Five teenage boys recently found themselves in trouble with the law after it was discovered that they had spray-painted swastikas, the words “WHITE POWER” and “BROWN POWER,” and other vulgar images on the walls of the Ashburn Colored School, a historic black school in Ashburn, Virginia.
The boys, three of whom are “of a minority class,” have received a surprising sentence after pleading guilty to destruction of property and unlawful entry. A statement from Commonwealth’s Attorney Jim Plowman describes the sentence as follows:
‘The five will each be required to visit the United States Holocaust Museum and “The Day of Remembrance: The 75th Anniversary of Executive Order 9066” exhibit at the American History Museum. They will also be required to write one book report per month for the next twelve months from an approved list provided to them…The teens will also be required to write a research paper explaining the message that swastikas and white power messages on African American schools or houses of worship send to the African American community as well as the broader community, which includes other minority groups…Finally, each teen must listen to a recorded interview of Ms. Yvonne Neal, describing her experiences at the Ashburn Colored School.’
Alex Rueda, the Deputy Commonwealth’s Attorney who decided the boys’ punishment, explained to The Washington Post that she saw the situation as a “teachable moment.”
‘It really seemed to be a teachable moment. None of them seemed to appreciate — until all of this blew up in the newspapers — the seriousness of what they had done.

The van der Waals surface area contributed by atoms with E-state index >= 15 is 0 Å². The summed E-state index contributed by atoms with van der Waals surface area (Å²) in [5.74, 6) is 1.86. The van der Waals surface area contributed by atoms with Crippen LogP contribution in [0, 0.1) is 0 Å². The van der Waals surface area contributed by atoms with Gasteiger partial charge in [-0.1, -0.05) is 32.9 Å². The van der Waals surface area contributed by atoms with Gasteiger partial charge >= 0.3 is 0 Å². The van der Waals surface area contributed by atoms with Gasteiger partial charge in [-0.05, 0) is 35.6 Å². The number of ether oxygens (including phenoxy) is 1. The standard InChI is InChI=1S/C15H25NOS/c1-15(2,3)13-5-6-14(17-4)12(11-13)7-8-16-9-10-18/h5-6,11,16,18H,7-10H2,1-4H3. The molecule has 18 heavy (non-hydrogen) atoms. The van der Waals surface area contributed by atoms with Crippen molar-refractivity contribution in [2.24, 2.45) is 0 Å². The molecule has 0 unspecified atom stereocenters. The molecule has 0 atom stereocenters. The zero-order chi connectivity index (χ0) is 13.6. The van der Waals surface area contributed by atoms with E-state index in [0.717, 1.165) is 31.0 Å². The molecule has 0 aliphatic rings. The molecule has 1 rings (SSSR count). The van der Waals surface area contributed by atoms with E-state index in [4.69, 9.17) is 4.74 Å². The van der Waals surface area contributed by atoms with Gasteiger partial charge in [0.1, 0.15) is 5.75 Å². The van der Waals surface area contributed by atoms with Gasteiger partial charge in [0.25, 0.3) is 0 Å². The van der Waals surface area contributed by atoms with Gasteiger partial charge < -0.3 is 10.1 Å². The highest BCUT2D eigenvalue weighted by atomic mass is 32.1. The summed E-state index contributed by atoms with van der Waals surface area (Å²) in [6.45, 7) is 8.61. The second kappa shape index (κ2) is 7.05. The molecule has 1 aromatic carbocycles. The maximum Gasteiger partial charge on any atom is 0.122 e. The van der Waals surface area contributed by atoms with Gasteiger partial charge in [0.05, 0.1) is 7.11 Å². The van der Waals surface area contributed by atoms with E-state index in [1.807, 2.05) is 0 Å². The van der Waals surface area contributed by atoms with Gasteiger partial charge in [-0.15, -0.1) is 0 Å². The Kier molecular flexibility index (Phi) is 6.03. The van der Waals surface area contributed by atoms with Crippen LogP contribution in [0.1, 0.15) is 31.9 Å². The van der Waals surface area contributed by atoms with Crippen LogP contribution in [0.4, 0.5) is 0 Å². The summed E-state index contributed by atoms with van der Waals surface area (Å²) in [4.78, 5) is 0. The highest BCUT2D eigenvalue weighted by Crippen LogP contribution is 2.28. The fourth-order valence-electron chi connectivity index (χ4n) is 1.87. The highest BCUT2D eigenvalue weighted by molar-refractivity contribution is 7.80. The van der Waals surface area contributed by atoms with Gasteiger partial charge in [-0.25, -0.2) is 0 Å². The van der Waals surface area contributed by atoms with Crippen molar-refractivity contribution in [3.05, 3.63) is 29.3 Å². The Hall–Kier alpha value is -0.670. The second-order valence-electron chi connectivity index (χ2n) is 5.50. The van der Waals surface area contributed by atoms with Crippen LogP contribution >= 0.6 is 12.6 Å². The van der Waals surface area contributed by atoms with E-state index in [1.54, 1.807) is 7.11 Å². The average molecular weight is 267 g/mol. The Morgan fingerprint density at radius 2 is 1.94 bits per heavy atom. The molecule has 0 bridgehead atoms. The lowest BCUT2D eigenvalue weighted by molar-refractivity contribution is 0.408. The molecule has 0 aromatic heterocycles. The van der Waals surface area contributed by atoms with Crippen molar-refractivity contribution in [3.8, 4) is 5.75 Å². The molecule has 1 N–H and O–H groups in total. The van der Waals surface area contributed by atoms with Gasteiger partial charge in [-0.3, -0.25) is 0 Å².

‘So it really seemed to be an opportunity to teach them about race, religion, discrimination, all of those things.’
Plowman gave an explanation similar to Rueda’s in his statement about the sentence.
‘It became very apparent to us as we reviewed the facts, and their statements to detectives, that these kids truly did not appreciate the significance or the meaning of what they were drawing on the building. It also became obvious to us that their motivations had nothing to do with bigotry or hatred toward any class of people. Because of this, we are seizing the opportunity to treat this as an educational experience for these young men so they may better appreciate the significance of their actions and the impact this type of behavior has on communities and has had throughout history.’
Deep Sran, founder of the Loudoun School for the Gifted, which owns the building the boys defaced, said that he approves of the sentence, particularly because the boys are required to listen to an interview with a former student of the school — Yvonne Thornton Neal, who attended from 1938 until 1945.
Sran said about this particular portion of the sentence:
‘We thought it would be good to really understand the story of Ms. Neal and the local community and why it was so important to them.’
Other specific requirements for completing the sentence include reading “The Beautiful Struggle” by Ta-Nehisi Coates and “Night” by Elie Wiesel, as well as books by Afghan author Khaled Hosseini and black authors Alice Walker and Toni Morrison.
Members of the community have banded together to help correct the damage that was done to the school by these five boys. More than $70,000 was raised with the help of a GoFundMe page, and Washington Redskins owner Daniel Snyder contributed $35,000 more.
Featured image via Facebook.